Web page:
Unless you were raised vegan, if you live in the South, you’ve had meatloaf at some point in your life. (And no, vegan meatloaf doesn’t, and will not ever, count.) But in this Spanish interpretation, which is made with a mix of spinach, cotija cheese, mashed potatoes, and ranchera sauce, the preparation makes you wonder why every bread-shaped boneless beefcake wasn’t made with spiced pork instead. And just by being what it is, where it is, it proves the progressive culinary attitude of Birmingham, a city that always surprises anyone that thinks Alabama is all white barbecue sauce and fried infinity. Nah, there are places like El Barrio that thrive among B-ham’s eclectic populus by taking what everyone had at church dinners and turning it into a Mexican celebration for your stomach.

Agnes Lopez


Two Southern specialties embrace a Southwestern one
Gilbert’s Southern
Jacksonville, FL

Here in Florida’s gator country, it’s no big deal to enjoy a fried bite of alligator tail. And there’s no living human who doesn’t eat some form of tacos. But Top Chef contestant and multi-restaurant-owner Kenny Gilbert has forged a new way, putting the large amphibian reptile into taco format, serving them on corn tortillas w/ salsa verde, pickled onion, cabbage, cotija cheese, and cilantro. This all happens after barbecuing pulled gator ribs sourced directly from Florida’s Cross Creek Farms. The meat is surprisingly tender, having gone through a process that includes rubbing the ribs with Cajun spice, smoking them for two hours at 250º F on oak and pecan wood, and braising them in diluted South Carolina barbecue sauce for another hour and a half in a 350º F oven. The result? A promulgation of flavor so good it could get a Georgia fan, an Alabama fan, and a Tennessee fan to share a friendly meal together at the same table.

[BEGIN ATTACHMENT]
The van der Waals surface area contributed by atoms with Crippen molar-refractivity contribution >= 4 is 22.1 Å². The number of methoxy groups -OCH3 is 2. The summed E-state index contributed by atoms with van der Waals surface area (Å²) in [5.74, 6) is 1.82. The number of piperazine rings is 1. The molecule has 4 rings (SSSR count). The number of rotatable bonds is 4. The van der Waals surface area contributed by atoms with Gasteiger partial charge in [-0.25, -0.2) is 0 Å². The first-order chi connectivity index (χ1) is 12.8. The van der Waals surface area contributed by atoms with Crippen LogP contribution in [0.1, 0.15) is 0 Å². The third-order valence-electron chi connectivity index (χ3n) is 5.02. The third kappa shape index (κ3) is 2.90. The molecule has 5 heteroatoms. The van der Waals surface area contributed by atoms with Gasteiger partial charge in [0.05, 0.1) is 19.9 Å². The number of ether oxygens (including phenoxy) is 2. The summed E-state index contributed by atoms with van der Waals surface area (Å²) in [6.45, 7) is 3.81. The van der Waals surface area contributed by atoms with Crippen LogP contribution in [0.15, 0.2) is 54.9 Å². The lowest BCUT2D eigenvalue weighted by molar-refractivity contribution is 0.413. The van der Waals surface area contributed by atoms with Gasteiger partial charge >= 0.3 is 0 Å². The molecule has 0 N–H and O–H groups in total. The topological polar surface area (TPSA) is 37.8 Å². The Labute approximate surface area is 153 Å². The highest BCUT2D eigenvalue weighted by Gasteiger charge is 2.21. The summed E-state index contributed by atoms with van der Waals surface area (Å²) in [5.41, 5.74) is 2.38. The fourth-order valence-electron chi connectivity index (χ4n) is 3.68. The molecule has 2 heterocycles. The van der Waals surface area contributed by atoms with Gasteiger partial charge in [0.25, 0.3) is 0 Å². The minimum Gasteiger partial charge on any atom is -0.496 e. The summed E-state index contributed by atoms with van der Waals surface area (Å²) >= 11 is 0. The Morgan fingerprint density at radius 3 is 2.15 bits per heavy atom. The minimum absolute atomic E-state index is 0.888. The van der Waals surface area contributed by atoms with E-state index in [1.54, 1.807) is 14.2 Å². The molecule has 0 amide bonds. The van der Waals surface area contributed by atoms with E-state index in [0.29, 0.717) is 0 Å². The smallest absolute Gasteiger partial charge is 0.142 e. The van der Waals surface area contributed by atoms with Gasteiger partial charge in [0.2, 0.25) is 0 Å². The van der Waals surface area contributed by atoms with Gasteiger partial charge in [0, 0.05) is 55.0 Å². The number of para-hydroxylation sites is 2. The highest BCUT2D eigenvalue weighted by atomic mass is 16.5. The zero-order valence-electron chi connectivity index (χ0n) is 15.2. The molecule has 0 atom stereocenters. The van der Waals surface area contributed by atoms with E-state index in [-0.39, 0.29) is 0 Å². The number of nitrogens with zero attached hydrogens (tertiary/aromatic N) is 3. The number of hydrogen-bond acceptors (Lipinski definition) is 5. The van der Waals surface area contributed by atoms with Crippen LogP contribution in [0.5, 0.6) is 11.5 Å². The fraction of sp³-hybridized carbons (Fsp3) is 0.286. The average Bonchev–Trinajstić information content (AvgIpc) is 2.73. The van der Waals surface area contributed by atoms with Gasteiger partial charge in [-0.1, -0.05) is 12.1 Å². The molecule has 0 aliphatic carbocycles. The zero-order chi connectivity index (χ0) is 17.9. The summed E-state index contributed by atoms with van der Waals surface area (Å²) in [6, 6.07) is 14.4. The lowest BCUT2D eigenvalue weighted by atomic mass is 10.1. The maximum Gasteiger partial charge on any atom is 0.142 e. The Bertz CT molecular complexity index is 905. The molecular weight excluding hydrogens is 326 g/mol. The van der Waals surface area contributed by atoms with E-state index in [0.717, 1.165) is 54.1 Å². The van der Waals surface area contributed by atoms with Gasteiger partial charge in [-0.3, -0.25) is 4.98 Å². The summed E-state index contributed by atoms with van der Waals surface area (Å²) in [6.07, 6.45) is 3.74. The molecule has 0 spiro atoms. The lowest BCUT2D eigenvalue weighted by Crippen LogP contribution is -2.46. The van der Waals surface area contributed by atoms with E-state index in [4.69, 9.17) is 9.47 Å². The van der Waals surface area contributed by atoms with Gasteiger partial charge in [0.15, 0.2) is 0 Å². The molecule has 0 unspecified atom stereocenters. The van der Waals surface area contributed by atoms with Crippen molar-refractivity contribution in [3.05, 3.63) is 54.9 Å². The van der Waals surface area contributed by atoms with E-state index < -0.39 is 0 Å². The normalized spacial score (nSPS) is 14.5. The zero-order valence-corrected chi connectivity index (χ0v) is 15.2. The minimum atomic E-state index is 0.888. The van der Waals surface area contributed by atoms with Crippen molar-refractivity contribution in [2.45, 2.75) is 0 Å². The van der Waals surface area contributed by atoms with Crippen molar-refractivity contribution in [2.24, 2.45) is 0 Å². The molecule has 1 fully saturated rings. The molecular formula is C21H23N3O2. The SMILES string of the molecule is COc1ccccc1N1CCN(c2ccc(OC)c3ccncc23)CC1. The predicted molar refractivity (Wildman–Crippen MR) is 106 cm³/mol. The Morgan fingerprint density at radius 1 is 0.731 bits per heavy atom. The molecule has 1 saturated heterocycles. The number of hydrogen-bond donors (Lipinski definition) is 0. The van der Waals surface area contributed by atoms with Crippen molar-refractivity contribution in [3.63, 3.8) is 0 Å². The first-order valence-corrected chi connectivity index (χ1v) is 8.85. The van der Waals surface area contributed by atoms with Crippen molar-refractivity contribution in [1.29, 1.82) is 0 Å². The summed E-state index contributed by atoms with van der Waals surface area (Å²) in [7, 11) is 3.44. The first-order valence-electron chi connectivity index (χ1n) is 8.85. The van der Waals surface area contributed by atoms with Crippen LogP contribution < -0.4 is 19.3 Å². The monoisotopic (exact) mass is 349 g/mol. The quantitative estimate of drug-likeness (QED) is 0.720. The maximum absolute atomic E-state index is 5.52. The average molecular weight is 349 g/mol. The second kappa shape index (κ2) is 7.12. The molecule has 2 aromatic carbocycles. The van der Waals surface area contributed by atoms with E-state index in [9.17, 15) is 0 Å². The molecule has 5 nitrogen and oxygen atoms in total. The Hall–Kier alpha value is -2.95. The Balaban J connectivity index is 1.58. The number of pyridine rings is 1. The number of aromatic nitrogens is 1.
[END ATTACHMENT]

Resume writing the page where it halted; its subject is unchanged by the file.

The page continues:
Beignets somehow become even more Southern. MUCH more
Monroe, LA

Louisiana is such a rare and beautiful place, where the South and French influences come together in a sweet, savory, countrified bite. But even the beignet, as perfect as it is, can be made more Southern, and that’s what happens when you take pimento cheese, fry it in corn dog batter with buttermilk dressing, and add pickled relish. Yes, they look more like hush puppies, but hush your mouth speaking ill of such a profound piece of culinary art from Chef Cory Bahr. In other hands, it might be just a pigpile of local fare, but its balance justifies its existence thanks to Food & Wine's "People's Best New Chef" in America, Food Network's Chopped!, and "King of Louisiana Seafood" in 2011.